HARRY E. FOX, Executor of the Estate of CYNTHIA L. FOX, deceased, Plaintiff-Appellant,
MARK P. RECHKEMMER and RECHKEMMER AG ENTERPRISES, INC., Defendants-Appellees.
from the Iowa District Court for Fayette County, Richard D.
plaintiff in a wrongful death suit appeals from the
jury's verdict in favor of the defendant.
Benjamin G. Arato and Robert G. Tully of Law Offices of Rob
Tully, P.C., West Des Moines, for appellant.
L. Riley of McCoy, Riley & Shea, P.L.C., Waterloo, for
by Vogel, P.J., and Potterfield and Mullins, JJ.
Fox, the executor of the estate of Cynthia Fox, appeals from
the jury's verdict in a wrongful death suit in favor of
the defendant, Mark Rechkemmer. Fox raises a number of
evidentiary issues in which he claims the district court
abused its discretion; he maintains these rulings
substantially affected the rights of the estate and asks that
we remand for a new trial.
Background Facts and Proceedings.
morning of Friday, October 12, 2012, Cynthia Fox and Mark
Rechkemmer each left their respective homes. Each drove on
gravel roads, with Cynthia driving a TrailBlazer and
Rechkemmer driving a TerrraGator, a piece of agricultural
machinery with large tires and weighing approximately 20, 000
pounds. They reached an uncontrolled intersection at
approximately the same time, and the vehicles collided.
Rechkemmer was thrown from his vehicle and survived, though
he suffered a number of injuries and was hospitalized for
almost two weeks. Cynthia died at the scene as a result of
executor of Cynthia's estate (her husband) filed a
wrongful death lawsuit. The matter proceeded to a jury trial
in April 2016. At trial, an expert testified for each side,
opining their party had entered the intersection first and
was struck by the vehicle of the other driver. Additionally,
Rechkemmer testified as to his memories of the morning in
question, including stating that he had slowed down and
looked both ways-not seeing a vehicle-before he started to
speed back up to approximately thirty or thirty-five miles
per hour as he entered the intersection.
jury was instructed to determine the comparative fault of
both Cynthia and Rechkemmer, considering whether each was
negligent in one or more ways, including the failure to
maintain a proper lookout, failure to yield his or her
vehicle in an uncontrolled intersection, and failure to
maintain proper control of their own vehicle.
jury returned a verdict finding both Cynthia and Rechkemmer
at fault. The jury apportioned 60% of the fault to Cynthia
and 40% to Rechkemmer. The court then dismissed the
estate's wrongful death claim.
Standard of Review.
generally review a district court's evidentiary rulings
for an abuse of discretion. See Horak v. Argosy Gaming
Co., 648 N.W.2d 137, 149 (Iowa 2002) ("[T]rial
courts are granted broad discretion concerning the
admissibility of evidence."). "Reversal [is]
warranted only if the trial court 'clearly abused its
discretion to the prejudice of the complaining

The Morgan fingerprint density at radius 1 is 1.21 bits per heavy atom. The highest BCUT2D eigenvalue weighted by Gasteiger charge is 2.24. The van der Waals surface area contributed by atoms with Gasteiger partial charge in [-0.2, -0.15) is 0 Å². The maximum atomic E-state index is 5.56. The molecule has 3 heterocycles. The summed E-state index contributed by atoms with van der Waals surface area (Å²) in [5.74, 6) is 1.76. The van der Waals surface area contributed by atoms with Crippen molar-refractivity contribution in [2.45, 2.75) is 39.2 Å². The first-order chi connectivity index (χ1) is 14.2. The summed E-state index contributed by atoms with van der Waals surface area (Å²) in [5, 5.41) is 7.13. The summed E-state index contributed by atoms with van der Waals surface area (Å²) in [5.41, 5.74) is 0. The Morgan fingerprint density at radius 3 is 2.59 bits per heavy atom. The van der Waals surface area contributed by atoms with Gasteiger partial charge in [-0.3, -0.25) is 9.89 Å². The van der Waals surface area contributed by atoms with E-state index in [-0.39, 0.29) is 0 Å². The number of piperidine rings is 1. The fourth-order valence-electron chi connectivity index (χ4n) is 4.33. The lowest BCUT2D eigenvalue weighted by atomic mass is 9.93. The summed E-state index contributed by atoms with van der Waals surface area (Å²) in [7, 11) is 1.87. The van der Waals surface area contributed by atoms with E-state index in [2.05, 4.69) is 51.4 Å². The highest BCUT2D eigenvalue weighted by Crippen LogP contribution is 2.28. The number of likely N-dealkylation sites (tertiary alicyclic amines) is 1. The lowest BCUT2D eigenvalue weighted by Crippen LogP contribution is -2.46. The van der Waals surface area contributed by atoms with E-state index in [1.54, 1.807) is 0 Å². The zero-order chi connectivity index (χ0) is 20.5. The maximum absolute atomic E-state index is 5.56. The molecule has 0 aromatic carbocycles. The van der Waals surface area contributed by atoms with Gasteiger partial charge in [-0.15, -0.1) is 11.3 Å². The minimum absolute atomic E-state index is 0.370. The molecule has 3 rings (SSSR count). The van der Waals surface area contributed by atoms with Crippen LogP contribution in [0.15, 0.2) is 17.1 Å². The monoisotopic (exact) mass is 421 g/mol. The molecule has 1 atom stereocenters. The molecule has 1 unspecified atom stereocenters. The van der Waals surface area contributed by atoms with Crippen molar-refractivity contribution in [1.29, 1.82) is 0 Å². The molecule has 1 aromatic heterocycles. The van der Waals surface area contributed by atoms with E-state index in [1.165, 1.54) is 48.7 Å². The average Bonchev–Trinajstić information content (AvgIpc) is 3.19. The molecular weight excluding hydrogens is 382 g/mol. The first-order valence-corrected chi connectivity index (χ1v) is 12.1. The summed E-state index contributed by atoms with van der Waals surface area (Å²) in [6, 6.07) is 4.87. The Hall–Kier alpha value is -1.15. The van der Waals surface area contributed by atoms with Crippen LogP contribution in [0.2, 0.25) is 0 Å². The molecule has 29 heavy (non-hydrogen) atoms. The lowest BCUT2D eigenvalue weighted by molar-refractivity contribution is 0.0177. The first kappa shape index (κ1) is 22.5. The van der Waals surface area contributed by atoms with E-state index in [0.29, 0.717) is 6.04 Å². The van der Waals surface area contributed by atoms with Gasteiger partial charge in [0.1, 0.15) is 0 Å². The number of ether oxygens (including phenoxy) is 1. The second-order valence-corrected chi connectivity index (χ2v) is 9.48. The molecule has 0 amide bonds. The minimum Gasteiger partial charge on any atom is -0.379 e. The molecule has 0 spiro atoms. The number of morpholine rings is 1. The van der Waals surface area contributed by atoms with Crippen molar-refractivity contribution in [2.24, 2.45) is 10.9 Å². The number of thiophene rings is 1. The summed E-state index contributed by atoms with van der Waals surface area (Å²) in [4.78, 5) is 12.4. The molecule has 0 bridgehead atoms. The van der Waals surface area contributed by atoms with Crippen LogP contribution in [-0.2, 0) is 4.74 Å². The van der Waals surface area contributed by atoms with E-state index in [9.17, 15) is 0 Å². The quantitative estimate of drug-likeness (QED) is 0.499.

party.'" Id. (quoting Johnson v.
Knoxville Cmty. Sch. Dist., 570 N.W.2d 633, 640 (Iowa
maintains the district court abused its discretion in
deciding a number of evidentiary issues. We consider each in
the defense's opening statement, defense counsel asked
the rhetorical question, "So if [Cynthia] sees this
TerraGator coming and realized that there's about to be a
collision, and she's only going 20 miles an hour and has
steering control, why wouldn't she have steered away to
one ditch or the other?" Fox maintains this statement
was an impermissible form of arguing the defendant's case
during opening arguments. More specifically, he claims
Rechkemmer "planted an unanswerable question in the
minds of the jury that could only cause the jury to speculate
through the entire trial why Cynthia Fox chose one form of
danger-the intersection, over another-the ditch."
Rule of Civil Procedure 1.919(2) allows defense counsel to
briefly "state that party's defense and
evidence." "Under this rule, counsel should only
tell the jury about evidence that counsel has a good faith
believe will be offered and admissible." Kester v.
Bruns, 326 N.W.2d 279, 281 (Iowa 1982). Here, we note
that one of Fox's experts testified both that
Cynthia's vehicle was traveling twenty miles per hour or
less at the time of the collision and that her vehicle was
equipped with an antilock brake system, meaning she still had
the ability to steer the vehicle up until the point of
impact. The expert assumed this was a reduction in speed and
used that assumption to say he believed Cynthia saw the
TerraGator before the collision in the intersection.
Rechkemmer's expert testified otherwise, opining
Cynthia's vehicle was traveling forty to forty-five miles
per hour at the time of impact and noting there was nothing
which indicated she had reduced her speed or taken an evasive
action-presumably because she did not see the TerraGator
until impact. In the larger context, defense counsel's
statement compared the opinion of the defense's expert
witness with that of one of the plaintiff's expert
we found the trial court had abused its discretion in
overruling Fox's objection to the statement-Fox's
fourth during the defense's opening statement-we cannot
find the statement was prejudicial as to warrant a new trial.
Before either parties' opening statement, the court
advised the jury that "[t]he statements [the attorneys]
make are not evidence and may not be considered by you as
evidence. Also any statement they ...